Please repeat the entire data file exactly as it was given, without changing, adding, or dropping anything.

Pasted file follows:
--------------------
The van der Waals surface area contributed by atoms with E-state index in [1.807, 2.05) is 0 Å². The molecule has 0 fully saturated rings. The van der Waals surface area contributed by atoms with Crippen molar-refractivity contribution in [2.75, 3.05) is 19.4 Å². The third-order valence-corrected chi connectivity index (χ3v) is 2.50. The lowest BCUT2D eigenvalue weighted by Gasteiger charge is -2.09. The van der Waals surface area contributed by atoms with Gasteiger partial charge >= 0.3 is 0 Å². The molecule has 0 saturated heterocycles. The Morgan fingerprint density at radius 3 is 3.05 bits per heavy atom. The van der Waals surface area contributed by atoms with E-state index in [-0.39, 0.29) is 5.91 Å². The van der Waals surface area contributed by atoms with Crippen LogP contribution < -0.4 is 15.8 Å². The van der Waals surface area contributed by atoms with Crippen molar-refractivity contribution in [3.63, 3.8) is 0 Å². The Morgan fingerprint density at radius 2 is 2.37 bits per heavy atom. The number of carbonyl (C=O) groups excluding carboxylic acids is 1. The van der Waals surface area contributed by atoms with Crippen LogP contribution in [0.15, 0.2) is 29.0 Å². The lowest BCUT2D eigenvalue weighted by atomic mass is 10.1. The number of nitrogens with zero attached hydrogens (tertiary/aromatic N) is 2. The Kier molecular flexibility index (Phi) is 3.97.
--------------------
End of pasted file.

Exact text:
The van der Waals surface area contributed by atoms with E-state index in [1.807, 2.05) is 0 Å². The molecule has 0 fully saturated rings. The van der Waals surface area contributed by atoms with Crippen molar-refractivity contribution in [2.75, 3.05) is 19.4 Å². The third-order valence-corrected chi connectivity index (χ3v) is 2.50. The lowest BCUT2D eigenvalue weighted by Gasteiger charge is -2.09. The van der Waals surface area contributed by atoms with Gasteiger partial charge >= 0.3 is 0 Å². The molecule has 0 saturated heterocycles. The Morgan fingerprint density at radius 3 is 3.05 bits per heavy atom. The van der Waals surface area contributed by atoms with E-state index in [-0.39, 0.29) is 5.91 Å². The van der Waals surface area contributed by atoms with Crippen LogP contribution < -0.4 is 15.8 Å². The van der Waals surface area contributed by atoms with Crippen molar-refractivity contribution in [3.63, 3.8) is 0 Å². The Morgan fingerprint density at radius 2 is 2.37 bits per heavy atom. The number of carbonyl (C=O) groups excluding carboxylic acids is 1. The van der Waals surface area contributed by atoms with Crippen LogP contribution in [0.15, 0.2) is 29.0 Å². The lowest BCUT2D eigenvalue weighted by atomic mass is 10.1. The number of nitrogens with zero attached hydrogens (tertiary/aromatic N) is 2. The Kier molecular flexibility index (Phi) is 3.97.